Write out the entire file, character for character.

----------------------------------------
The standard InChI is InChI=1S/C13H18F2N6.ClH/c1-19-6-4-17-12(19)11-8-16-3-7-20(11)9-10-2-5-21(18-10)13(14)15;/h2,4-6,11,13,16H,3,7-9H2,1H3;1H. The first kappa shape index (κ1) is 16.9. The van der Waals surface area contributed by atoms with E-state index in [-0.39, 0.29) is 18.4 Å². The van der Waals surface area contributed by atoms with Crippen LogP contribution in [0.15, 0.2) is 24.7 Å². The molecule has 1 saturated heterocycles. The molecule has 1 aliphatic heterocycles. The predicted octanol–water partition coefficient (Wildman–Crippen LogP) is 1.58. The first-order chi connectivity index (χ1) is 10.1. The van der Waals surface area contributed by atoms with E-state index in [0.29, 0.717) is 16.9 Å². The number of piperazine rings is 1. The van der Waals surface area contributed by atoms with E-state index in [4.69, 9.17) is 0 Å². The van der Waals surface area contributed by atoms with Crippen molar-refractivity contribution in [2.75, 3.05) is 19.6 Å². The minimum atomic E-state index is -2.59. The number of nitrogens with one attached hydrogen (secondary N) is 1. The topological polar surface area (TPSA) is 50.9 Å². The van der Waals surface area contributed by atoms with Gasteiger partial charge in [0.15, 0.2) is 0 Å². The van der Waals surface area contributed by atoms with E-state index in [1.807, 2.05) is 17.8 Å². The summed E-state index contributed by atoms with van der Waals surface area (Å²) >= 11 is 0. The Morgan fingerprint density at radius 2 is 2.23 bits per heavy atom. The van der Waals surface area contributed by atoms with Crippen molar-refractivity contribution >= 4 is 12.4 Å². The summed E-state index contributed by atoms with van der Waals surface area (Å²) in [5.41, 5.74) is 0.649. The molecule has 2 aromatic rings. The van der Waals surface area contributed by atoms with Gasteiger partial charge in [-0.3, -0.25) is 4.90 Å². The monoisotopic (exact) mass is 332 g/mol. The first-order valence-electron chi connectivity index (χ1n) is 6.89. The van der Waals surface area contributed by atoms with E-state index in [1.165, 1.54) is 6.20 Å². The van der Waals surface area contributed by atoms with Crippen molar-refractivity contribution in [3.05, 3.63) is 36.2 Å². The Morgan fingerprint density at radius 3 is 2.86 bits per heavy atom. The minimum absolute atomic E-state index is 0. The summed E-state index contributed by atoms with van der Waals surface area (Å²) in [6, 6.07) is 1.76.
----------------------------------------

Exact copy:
The standard InChI is InChI=1S/C13H18F2N6.ClH/c1-19-6-4-17-12(19)11-8-16-3-7-20(11)9-10-2-5-21(18-10)13(14)15;/h2,4-6,11,13,16H,3,7-9H2,1H3;1H. The first kappa shape index (κ1) is 16.9. The van der Waals surface area contributed by atoms with E-state index in [-0.39, 0.29) is 18.4 Å². The van der Waals surface area contributed by atoms with Crippen LogP contribution in [0.15, 0.2) is 24.7 Å². The molecule has 1 saturated heterocycles. The molecule has 1 aliphatic heterocycles. The predicted octanol–water partition coefficient (Wildman–Crippen LogP) is 1.58. The first-order chi connectivity index (χ1) is 10.1. The van der Waals surface area contributed by atoms with E-state index in [0.29, 0.717) is 16.9 Å². The number of piperazine rings is 1. The van der Waals surface area contributed by atoms with E-state index in [4.69, 9.17) is 0 Å². The van der Waals surface area contributed by atoms with Crippen molar-refractivity contribution in [2.75, 3.05) is 19.6 Å². The minimum atomic E-state index is -2.59. The number of nitrogens with one attached hydrogen (secondary N) is 1. The topological polar surface area (TPSA) is 50.9 Å². The van der Waals surface area contributed by atoms with Gasteiger partial charge in [0.15, 0.2) is 0 Å². The van der Waals surface area contributed by atoms with E-state index in [1.807, 2.05) is 17.8 Å². The summed E-state index contributed by atoms with van der Waals surface area (Å²) >= 11 is 0. The Morgan fingerprint density at radius 2 is 2.23 bits per heavy atom. The van der Waals surface area contributed by atoms with Crippen molar-refractivity contribution >= 4 is 12.4 Å². The summed E-state index contributed by atoms with van der Waals surface area (Å²) in [5.41, 5.74) is 0.649. The molecule has 2 aromatic rings. The van der Waals surface area contributed by atoms with Gasteiger partial charge in [-0.3, -0.25) is 4.90 Å². The monoisotopic (exact) mass is 332 g/mol. The first-order valence-electron chi connectivity index (χ1n) is 6.89. The van der Waals surface area contributed by atoms with E-state index in [1.165, 1.54) is 6.20 Å². The van der Waals surface area contributed by atoms with Crippen molar-refractivity contribution in [3.05, 3.63) is 36.2 Å². The Morgan fingerprint density at radius 3 is 2.86 bits per heavy atom. The minimum absolute atomic E-state index is 0. The summed E-state index contributed by atoms with van der Waals surface area (Å²) in [6, 6.07) is 1.76.